Sixteen surface estuarine sediment samples were collected in May 1996 from Santos and São Vicente estuaries, and were sampled by means of a Peterson grab released from an oceanographic research vessel. To avoid metal contamination from the walls of the grab only the inner and surface fraction part was further processed. In May 1997 another 15 surface sediment samples were acquired manually from the surface fraction (0-2 cm) of mangrove sites during low tide, using a plastic spatula. The positioning of 31 sediment sampling stations is indicated in Figures 2 and 3. Immediately after collection, samples were carried to the laboratory and stored at -20°C. Prior to the mercury and sedimentological analysis procedures, the samples were frozen dried for 48 hours and sieved through a 0.5 mm (500 µm) nylon mesh.
For mercury determination, the samples (portion of less than 0.5 mm particle size) were ground to a particle size of < 80 mesh. Sediment samples were digested using the procedure of Akagi:20 in a volumetric flask of 100 mL (for this specific use), 0.5 g were taken from the sample, and 4 mL of acqua regia, 1 mL of HClO4 and 1 mL of water were added. The mixture was heated for 30 minutes at 90 ºC on a hot plate. After cooling, the sample was then filtered (Whatman Nº 41) into volumetric flasks of 25 mL, and the volume was made-up with 18W water (Milli-Q).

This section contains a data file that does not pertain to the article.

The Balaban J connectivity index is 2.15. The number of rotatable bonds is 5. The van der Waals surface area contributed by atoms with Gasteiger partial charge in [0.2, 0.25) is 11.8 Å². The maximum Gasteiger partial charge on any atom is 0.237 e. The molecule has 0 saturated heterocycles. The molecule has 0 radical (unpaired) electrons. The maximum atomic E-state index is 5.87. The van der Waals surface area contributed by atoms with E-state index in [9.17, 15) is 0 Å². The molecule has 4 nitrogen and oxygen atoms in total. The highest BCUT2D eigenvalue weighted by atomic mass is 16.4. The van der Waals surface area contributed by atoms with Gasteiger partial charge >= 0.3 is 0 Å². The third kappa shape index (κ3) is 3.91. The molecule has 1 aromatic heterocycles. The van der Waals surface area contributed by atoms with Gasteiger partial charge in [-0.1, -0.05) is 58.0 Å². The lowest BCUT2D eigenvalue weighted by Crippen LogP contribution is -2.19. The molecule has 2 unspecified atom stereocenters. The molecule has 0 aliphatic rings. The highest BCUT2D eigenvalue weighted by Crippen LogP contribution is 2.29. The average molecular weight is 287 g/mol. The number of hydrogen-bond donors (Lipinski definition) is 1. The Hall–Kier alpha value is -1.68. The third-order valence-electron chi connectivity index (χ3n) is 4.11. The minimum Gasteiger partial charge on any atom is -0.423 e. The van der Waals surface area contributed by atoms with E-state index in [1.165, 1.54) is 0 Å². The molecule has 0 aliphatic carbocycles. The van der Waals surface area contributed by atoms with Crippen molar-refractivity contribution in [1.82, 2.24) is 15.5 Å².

The mercury determination in samples of sediments was made by cold vapor generation using an Atomic Absorption Spectrophotometer Varian, model Spectr-AAS-220-FS, at 253.7nm. This spectrophotometer was coupled to a typical FIA (Flow Analysis Injection) manifold,21 with a manual injection valve that injects 500µL of digested sample at a flow of Milli-Q water (10 mL min-1). The Hg 2+ is reduced on line by SnCl2 25% (m/v) in HCl 25% (v/v) at a flow of 1 mL min-1. Argon was used as a carrier gas at a constant flow of 100 mL min-1. This technique has many significant advantages in comparison with the conventional batches procedure, as lower consumption of sample solutions and reagents, simplicity for mercury determination, high sensitivity and relative freedom from interference.22